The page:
October 13, 2014

Everything You Need To Know About Transient Occupancy Tax in California

October 13, 2014

Everything You Need To Know About Transient Occupancy Tax in California

What is Transient Occupancy Tax (TOT)?

Back in the good old days of vacation rental by owner websites, it was a breeze to set up your home or second home as a vacation rental and make a little extra income when you weren’t using it. In fact, it was a win-win: homeowners get a little extra cash to help with the mortgage and travelers get to stay in a real home, in a real neighborhood, and get a more interesting travel experience. Lasting friendships were formed between owners and travelers. Only one problem: instead of being a win-win situation, vacation rentals were actually win-win-lose with the city losing out on tax revenues hotels collect. When fewer travelers were staying in hotels (especially in tourist-heavy cities like San Diego), hotels were understandably upset.

Soon, Californian cities began to enforce transient occupancy tax, or TOT. This is the tax that hotels and camping sites collect as part of their nightly rates and hand over to the city to keep up with tourism related services; the state updated its TOT policies to include all vacation rentals, including homes, rooms, apartments/condos, properties managed by agencies, and properties listed on vacation rental websites. As such, TOT has become one of the hottest issues for short-term and vacation rental properties in California.

However, even though all vacation rental properties need to be collecting and turning over the tax, not all owners (or property managers) know how much to collect, where to hand it in, or really anything about the tax that will keep them on the good side of the law. As such, so many vacation rental owners are disobeying the law simply due to ignorance or confusion or both, and can find themselves the subject of unintended but serious tax consequences.

Transient Occupancy Tax for Vacation Rentals

To help alleviate this problem and keep well-meaning property owners in the business of vacation rentals, here is everything you need to know about the transient occupancy tax in California.

  1. Transient occupancy tax should be collected for all rentals (whether for vacation, business, or otherwise) that are one month or less in cities where this law applies.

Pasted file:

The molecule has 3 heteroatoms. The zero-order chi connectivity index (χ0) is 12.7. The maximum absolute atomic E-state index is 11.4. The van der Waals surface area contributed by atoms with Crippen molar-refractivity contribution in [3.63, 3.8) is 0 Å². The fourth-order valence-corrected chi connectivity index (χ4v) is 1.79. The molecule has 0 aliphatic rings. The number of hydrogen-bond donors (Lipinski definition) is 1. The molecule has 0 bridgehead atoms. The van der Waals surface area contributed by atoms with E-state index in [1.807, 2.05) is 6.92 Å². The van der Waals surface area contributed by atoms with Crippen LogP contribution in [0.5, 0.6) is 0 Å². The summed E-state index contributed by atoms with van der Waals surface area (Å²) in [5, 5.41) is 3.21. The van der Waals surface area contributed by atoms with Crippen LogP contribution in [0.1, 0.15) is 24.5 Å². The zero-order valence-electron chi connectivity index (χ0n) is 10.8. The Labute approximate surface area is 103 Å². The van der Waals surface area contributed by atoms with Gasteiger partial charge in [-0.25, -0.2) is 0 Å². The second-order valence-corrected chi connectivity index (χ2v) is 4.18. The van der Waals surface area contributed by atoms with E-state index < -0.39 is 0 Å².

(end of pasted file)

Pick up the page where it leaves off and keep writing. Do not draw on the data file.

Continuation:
2. Stays beyond one month are not considered transient and therefore do not need to have TOT levied. If you have a renter who is staying for more than one month you do not need to collect transient occupancy tax for that stay.

  3. Certain cities do not allow short-term occupancy (one month or less), and in these cities there is no need to collect TOT (doing so would mean you are renting out your property for short-term stays, which is illegal and fines will apply). Two examples of these cities in San Diego are Coronado and Carlsbad.

  4. Even cities that do allow short-term occupancy may have other restrictions, such as the number of rental units in a given area or the number of guests that can stay in a single property. Be sure to check with your local government before listing your property.

  5. Certain HOAs also do not allow short-term occupancy or even sub-letting. Be sure to check with your association before listing your property or you could have to pay fines.

  6. Your guests could be locked out of the property (a disaster even in the best of circumstances) if you are found to be violating the TOT requirements in your city. Even if it was a mistake, such a negative guest experience could destroy your reputation as a vacation rental owner or manager.

  7. If you are allowed to rent out your home to short-term guests, you will need to apply for a Transient Occupancy Registration Certificate with your city and file it with the City Treasurer.

  8. To find out how much TOT you need to turn in for each stay, check your city’s Treasurer website. For example, the current transient occupancy tax to collect for any vacation rental stay in San Diego (as of August 2014) is 10.5%.

  9. Make sure to turn in all TOT for the month no later than the last day of the following month (so, all taxes for August must be turned in no later than September 30). Failure to do so will result in fines and possible permanent action by the city. Fortunately, many cities now allow TOT to be paid online, making the process easy and fast.

  10. Taxes tend to be confusing, and since the vacation rental by owner industry has only recently begun to take off, it makes sense that many owners will want some professional guidance. The Short Term Rental Advocacy Center has plenty of detailed information to help vacation rental owners follow the best practices for their properties and businesses. You can ask for advice, connect with other owners and advocates, and even help petition your city for beneficial short term rental laws.

Chances are, if you’re following the laws of your city and you’re managing your property responsibly (whether you do it yourself or you hire a vacation rental management agency), you’ll be able to enjoy the vacation rental business. Rules and regulations tend to get enforced when neighbors complain, and you don’t want to be that neighbor! Before you book your first vacation rental guest, make sure you’re following all applicable laws. If you need help, contact a local attorney.

Image: Flickr

Tagged: california, transient occupancy tax, vacation rental, vacation rental laws